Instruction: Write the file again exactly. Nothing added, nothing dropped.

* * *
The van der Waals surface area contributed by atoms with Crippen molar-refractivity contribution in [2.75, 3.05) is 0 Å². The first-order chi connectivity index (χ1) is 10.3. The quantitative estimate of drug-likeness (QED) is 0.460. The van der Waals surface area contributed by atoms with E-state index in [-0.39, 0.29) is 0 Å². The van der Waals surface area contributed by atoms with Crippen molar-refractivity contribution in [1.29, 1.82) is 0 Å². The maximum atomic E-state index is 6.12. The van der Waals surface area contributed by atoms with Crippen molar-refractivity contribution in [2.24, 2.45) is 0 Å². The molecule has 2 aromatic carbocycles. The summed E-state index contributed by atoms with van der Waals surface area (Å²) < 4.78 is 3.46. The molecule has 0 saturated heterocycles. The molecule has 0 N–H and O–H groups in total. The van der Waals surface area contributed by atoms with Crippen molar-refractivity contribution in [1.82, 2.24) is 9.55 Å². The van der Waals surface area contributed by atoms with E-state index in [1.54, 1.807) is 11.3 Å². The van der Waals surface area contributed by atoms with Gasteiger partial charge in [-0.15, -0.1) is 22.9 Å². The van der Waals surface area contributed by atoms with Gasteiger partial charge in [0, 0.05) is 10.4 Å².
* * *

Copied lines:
The van der Waals surface area contributed by atoms with Crippen molar-refractivity contribution in [2.75, 3.05) is 0 Å². The first-order chi connectivity index (χ1) is 10.3. The quantitative estimate of drug-likeness (QED) is 0.460. The van der Waals surface area contributed by atoms with E-state index in [-0.39, 0.29) is 0 Å². The van der Waals surface area contributed by atoms with Crippen molar-refractivity contribution in [1.29, 1.82) is 0 Å². The maximum atomic E-state index is 6.12. The van der Waals surface area contributed by atoms with Crippen molar-refractivity contribution in [2.24, 2.45) is 0 Å². The molecule has 2 aromatic carbocycles. The summed E-state index contributed by atoms with van der Waals surface area (Å²) < 4.78 is 3.46. The molecule has 0 saturated heterocycles. The molecule has 0 N–H and O–H groups in total. The van der Waals surface area contributed by atoms with Crippen molar-refractivity contribution in [1.82, 2.24) is 9.55 Å². The van der Waals surface area contributed by atoms with E-state index in [1.54, 1.807) is 11.3 Å². The van der Waals surface area contributed by atoms with Gasteiger partial charge in [-0.15, -0.1) is 22.9 Å². The van der Waals surface area contributed by atoms with Gasteiger partial charge in [0, 0.05) is 10.4 Å².